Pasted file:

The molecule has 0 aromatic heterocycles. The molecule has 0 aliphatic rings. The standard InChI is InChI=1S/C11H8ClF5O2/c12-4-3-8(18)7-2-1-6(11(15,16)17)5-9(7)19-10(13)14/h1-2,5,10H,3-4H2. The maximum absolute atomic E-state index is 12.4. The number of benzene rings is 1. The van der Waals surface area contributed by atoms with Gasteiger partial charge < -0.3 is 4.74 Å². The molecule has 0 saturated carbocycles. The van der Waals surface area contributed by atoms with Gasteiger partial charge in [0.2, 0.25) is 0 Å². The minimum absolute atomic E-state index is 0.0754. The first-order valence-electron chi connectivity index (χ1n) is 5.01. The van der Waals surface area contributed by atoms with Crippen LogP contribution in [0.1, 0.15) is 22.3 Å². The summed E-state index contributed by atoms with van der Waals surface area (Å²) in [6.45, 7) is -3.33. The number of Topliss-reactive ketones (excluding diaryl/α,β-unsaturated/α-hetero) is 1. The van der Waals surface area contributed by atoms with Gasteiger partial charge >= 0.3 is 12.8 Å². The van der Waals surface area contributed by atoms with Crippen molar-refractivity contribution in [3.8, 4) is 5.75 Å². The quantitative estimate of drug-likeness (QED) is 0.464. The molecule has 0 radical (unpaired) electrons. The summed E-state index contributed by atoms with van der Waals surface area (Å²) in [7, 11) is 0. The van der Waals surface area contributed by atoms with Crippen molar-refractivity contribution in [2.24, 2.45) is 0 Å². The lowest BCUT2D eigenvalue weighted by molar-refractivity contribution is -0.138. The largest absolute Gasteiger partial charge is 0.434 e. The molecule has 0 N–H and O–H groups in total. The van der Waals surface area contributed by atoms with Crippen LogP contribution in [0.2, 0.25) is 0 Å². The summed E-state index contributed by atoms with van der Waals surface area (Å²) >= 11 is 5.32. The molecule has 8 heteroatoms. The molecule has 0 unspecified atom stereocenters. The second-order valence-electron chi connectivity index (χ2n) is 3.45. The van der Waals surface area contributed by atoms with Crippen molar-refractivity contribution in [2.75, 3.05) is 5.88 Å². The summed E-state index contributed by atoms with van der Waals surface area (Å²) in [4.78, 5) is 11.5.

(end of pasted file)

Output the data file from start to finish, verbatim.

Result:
The molecule has 0 aromatic heterocycles. The molecule has 0 aliphatic rings. The standard InChI is InChI=1S/C11H8ClF5O2/c12-4-3-8(18)7-2-1-6(11(15,16)17)5-9(7)19-10(13)14/h1-2,5,10H,3-4H2. The maximum absolute atomic E-state index is 12.4. The number of benzene rings is 1. The van der Waals surface area contributed by atoms with Gasteiger partial charge < -0.3 is 4.74 Å². The molecule has 0 saturated carbocycles. The van der Waals surface area contributed by atoms with Gasteiger partial charge in [0.2, 0.25) is 0 Å². The minimum absolute atomic E-state index is 0.0754. The first-order valence-electron chi connectivity index (χ1n) is 5.01. The van der Waals surface area contributed by atoms with Crippen LogP contribution in [0.1, 0.15) is 22.3 Å². The summed E-state index contributed by atoms with van der Waals surface area (Å²) in [6.45, 7) is -3.33. The number of Topliss-reactive ketones (excluding diaryl/α,β-unsaturated/α-hetero) is 1. The van der Waals surface area contributed by atoms with Gasteiger partial charge >= 0.3 is 12.8 Å². The van der Waals surface area contributed by atoms with Crippen molar-refractivity contribution in [3.8, 4) is 5.75 Å². The quantitative estimate of drug-likeness (QED) is 0.464. The molecule has 0 radical (unpaired) electrons. The summed E-state index contributed by atoms with van der Waals surface area (Å²) in [7, 11) is 0. The van der Waals surface area contributed by atoms with Crippen molar-refractivity contribution in [2.24, 2.45) is 0 Å². The lowest BCUT2D eigenvalue weighted by molar-refractivity contribution is -0.138. The largest absolute Gasteiger partial charge is 0.434 e. The molecule has 0 N–H and O–H groups in total. The van der Waals surface area contributed by atoms with Crippen LogP contribution in [0.2, 0.25) is 0 Å². The summed E-state index contributed by atoms with van der Waals surface area (Å²) >= 11 is 5.32. The molecule has 8 heteroatoms. The molecule has 0 unspecified atom stereocenters. The second-order valence-electron chi connectivity index (χ2n) is 3.45. The van der Waals surface area contributed by atoms with Crippen molar-refractivity contribution in [2.75, 3.05) is 5.88 Å². The summed E-state index contributed by atoms with van der Waals surface area (Å²) in [4.78, 5) is 11.5.